Netsuke

Netsuke are artistic toggles that originated in Japan in the 17th century. These little figures of people and animals became a Japanese import to the states as early as the 1860s. They were made of many different materials such as ivory, wood, iron, or gold. Easily imported because of their small size, this factor contributed to their status as a very collectible object in America. In Japan, people used them to hang on the ends of their medicine boxes or on their kimonos.

Museum Street Clock

It wasn't long ago that clocks decorated the streets of Milwaukee. As the city grew, buildings became modernized and development continued; the street clocks were greatly reduced in number. Most clocks were removed as they were an obstruction to urban development. Milwaukee mayor, Sherman M. Becker, known as the "Boy Mayor," found the clocks to be particularly bothersome and took matters into his own hands by ordering their destruction. One morning in 1907, he and a team of firemen destroyed most of the city street clocks.

T'ang Horse

This horse is made of pinkish buff clay and with a painted white slip. Its "cold pigment" colors include rust, orange, pinkish and traces of black. The horse dates to the T'ang dynasty in China which lasted from 618-907 A.D. The horse was extensively restored before it came to the Museum.

Blaschka Glass Works

Known for their precise detail and distinguishing color, the Blaschka glass models are accurate representations of biological specimens. Leopold Blaschka and his son Rudolph, Blaschkas were Bohemian, or Czech, by birth but worked in Germany. The MPM purchased 70 invertebrate glass models which were offered for sale through Ward's Natural Science Establishment, Inc.

Tiffany Lamp

This lamp from "Tiffany Studios New York" dates back to the early 1900s. The four-light lamp contains a glass shade decorated with a grapevine pattern and an antiqued wisteria bronze base. Tiffany lamps were first created in the late 1800s from the design of Louis Comfort Tiffany. Tiffany originally created stained glass for windows, and then transitioned to staining glass for lamps. Tiffany glass lamps are traditionally made by hand, not mass produced by machinery, making them an exceptional and unique piece of glass art.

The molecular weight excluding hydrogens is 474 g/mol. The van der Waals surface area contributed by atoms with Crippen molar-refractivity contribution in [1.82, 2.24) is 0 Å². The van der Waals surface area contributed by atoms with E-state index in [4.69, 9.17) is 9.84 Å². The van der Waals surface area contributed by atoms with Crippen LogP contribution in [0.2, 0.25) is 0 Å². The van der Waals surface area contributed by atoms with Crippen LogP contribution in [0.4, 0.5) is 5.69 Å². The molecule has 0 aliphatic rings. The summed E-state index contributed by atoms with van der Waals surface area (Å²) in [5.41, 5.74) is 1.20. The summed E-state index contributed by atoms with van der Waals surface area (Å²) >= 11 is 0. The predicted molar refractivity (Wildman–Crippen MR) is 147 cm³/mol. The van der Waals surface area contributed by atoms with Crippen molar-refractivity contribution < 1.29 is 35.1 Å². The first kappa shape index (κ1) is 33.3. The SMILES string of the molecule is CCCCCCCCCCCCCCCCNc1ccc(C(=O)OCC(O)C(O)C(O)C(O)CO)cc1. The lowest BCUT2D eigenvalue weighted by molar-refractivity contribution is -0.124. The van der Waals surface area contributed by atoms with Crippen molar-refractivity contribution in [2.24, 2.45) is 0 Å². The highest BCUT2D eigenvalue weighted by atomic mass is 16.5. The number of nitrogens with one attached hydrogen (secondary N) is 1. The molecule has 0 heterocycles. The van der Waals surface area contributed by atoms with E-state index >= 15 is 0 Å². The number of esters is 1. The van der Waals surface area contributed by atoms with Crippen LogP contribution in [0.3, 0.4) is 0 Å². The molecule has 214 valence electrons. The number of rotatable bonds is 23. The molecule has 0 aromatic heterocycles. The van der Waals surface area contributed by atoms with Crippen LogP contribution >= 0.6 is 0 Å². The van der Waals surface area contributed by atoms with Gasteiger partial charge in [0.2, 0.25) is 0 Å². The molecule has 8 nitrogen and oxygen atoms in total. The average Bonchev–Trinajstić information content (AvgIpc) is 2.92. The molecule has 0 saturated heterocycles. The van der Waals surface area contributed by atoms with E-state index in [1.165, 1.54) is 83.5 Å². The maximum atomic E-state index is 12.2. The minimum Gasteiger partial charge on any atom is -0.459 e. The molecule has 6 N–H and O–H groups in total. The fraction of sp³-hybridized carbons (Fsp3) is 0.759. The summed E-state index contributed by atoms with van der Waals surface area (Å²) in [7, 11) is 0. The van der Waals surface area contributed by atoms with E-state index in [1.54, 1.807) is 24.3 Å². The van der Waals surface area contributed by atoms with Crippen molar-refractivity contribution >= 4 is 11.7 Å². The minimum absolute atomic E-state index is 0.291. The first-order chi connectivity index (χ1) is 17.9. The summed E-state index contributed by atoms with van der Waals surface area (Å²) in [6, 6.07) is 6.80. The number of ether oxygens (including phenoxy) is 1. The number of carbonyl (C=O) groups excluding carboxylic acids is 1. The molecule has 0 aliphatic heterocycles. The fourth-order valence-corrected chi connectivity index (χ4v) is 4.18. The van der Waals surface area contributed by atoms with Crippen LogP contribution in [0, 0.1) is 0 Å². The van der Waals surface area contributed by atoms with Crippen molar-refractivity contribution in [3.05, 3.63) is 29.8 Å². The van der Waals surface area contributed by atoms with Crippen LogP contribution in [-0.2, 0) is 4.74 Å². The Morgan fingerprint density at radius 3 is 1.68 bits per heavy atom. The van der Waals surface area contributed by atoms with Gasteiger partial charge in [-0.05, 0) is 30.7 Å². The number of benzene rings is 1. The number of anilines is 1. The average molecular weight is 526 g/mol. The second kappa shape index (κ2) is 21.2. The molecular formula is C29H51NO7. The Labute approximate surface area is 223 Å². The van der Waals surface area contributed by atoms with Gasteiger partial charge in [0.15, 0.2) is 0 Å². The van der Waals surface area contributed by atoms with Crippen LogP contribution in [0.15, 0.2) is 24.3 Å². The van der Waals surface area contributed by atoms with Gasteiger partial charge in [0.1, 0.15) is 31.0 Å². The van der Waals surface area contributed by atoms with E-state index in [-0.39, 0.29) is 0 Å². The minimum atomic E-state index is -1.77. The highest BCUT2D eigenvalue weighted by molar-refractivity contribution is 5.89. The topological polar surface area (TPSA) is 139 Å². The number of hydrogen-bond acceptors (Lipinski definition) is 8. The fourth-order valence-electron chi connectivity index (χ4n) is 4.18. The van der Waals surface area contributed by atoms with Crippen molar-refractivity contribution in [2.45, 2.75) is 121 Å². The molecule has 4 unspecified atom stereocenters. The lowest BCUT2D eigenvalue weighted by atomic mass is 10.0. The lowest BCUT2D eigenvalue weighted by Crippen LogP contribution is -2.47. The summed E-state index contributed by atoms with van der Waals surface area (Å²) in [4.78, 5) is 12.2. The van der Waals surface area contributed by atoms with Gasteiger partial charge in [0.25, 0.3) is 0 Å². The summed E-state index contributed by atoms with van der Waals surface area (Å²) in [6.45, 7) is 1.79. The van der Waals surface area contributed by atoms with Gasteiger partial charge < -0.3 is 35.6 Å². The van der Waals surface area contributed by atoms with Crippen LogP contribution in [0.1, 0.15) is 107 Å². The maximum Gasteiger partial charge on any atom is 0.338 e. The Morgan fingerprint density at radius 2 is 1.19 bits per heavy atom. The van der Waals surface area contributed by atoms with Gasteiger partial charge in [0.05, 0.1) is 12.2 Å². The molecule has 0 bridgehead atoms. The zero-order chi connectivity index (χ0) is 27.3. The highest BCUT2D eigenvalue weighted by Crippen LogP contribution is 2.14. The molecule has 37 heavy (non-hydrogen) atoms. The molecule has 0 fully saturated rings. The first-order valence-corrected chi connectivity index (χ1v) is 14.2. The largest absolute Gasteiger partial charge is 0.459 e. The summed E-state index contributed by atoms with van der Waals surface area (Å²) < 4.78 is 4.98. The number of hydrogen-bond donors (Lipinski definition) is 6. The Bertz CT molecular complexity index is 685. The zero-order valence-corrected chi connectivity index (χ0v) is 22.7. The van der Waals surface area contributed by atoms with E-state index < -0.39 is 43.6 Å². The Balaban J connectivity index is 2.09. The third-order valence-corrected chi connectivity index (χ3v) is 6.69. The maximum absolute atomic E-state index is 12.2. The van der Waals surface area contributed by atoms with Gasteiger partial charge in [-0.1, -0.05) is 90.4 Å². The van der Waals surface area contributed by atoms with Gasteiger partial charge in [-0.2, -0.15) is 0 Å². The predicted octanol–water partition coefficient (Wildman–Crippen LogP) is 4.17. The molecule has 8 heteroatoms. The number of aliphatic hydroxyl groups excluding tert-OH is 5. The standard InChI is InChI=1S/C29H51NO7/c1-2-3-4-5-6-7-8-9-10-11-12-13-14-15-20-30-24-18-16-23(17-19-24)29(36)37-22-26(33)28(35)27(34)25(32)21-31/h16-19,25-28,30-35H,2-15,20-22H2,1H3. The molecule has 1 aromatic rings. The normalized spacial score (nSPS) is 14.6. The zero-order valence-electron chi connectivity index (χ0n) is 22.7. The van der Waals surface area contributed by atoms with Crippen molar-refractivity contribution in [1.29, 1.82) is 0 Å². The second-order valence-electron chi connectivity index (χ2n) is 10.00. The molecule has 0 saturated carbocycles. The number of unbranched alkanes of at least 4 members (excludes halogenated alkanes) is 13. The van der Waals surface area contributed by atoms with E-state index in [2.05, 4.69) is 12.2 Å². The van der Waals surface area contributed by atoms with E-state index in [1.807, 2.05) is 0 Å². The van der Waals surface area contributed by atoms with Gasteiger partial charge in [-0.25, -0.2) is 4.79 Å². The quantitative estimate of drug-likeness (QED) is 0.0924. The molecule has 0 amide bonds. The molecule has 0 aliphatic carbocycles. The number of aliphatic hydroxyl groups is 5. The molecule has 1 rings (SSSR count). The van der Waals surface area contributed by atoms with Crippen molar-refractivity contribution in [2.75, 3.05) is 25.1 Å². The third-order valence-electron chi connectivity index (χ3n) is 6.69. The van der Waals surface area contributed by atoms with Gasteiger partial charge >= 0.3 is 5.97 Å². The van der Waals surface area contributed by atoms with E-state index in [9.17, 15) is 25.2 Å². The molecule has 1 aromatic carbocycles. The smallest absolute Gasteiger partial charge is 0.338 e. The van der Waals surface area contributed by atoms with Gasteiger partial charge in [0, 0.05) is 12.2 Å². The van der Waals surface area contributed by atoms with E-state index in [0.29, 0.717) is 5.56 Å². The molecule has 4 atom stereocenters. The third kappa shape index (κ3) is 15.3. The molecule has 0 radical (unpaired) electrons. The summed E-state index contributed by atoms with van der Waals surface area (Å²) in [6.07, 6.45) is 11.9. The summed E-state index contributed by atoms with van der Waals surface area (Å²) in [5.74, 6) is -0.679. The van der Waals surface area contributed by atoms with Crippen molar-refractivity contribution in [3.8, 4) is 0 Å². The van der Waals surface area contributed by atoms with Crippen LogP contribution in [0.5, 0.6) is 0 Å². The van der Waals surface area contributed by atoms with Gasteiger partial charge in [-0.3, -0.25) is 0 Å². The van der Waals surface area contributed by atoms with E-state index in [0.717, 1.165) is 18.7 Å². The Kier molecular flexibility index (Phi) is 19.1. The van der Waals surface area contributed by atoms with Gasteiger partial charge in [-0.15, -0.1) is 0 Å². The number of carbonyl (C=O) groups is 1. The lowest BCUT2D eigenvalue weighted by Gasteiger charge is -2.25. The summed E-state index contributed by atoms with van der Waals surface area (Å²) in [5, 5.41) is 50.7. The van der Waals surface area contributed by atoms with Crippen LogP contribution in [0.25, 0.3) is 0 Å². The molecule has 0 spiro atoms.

Marklin Armored Toy Train

This toy train, modeled after an engine car, is equipped with a key wind top, 4 wheels, and the removable top is painted gray with black trim. The Marklin Company, founded in Germany in 1859, once specialized in doll house design, but is now recognized for its toy train craftsmanship. In the late 1800s when Marklin began producing trains, the company created international standards for different gauges and scales for model trains that are still used today.

Cobb Decoy Canada Goose

This decoy, obtained in 1967, was carved and painted to resemble a Canada Goose in a feeding position. Decoys are designed to attract birds from the sky and are often the products of expert craftsmen who are able to carve realistic ducks and geese from wood. This goose decoy is the work of Nathan Cobb Jr., a well-known artist in decoy carving from Virginia.

Napoleon and Josephine portraits

These ivory miniatures are the work of Jacques Louis David, a French neoclassic painter. The Josephine miniature contains an ivory oval signed by David in 1816, the year after Napoleon's last defeat at Waterloo. The Napoleon miniature is set in a brass frame that is decorated with fleur de lis and scrolls. These items are a contribution of I.A. Dinerstein, a Milwaukee lawyer and avid collector of art and decorative art.

Connecticut Cherry Highboy

In the history of American cabinetmaking, highboys are particularly valuable and important because they show advanced craftsmanship and artistry. This Connecticut highboy, dating back to the 18th century, is cherry wood with a double block front with bonnet top. The top has spiral (flame) finials and the highboy is supported by ball and claw feet. This particular highboy was once owned by a governor of Connecticut.

Jeweled Ivory Elephant

This rare carved ivory elephant was decorated with 428 precious stones set in gold trappings and dates to the late 18th century. It originated in India and is believed to be a gift to a raja. The piece was donated to the museum in 1964 from a couple in Chicago who found it a beautiful piece of art. It is currently on exhibit in the museum's India area.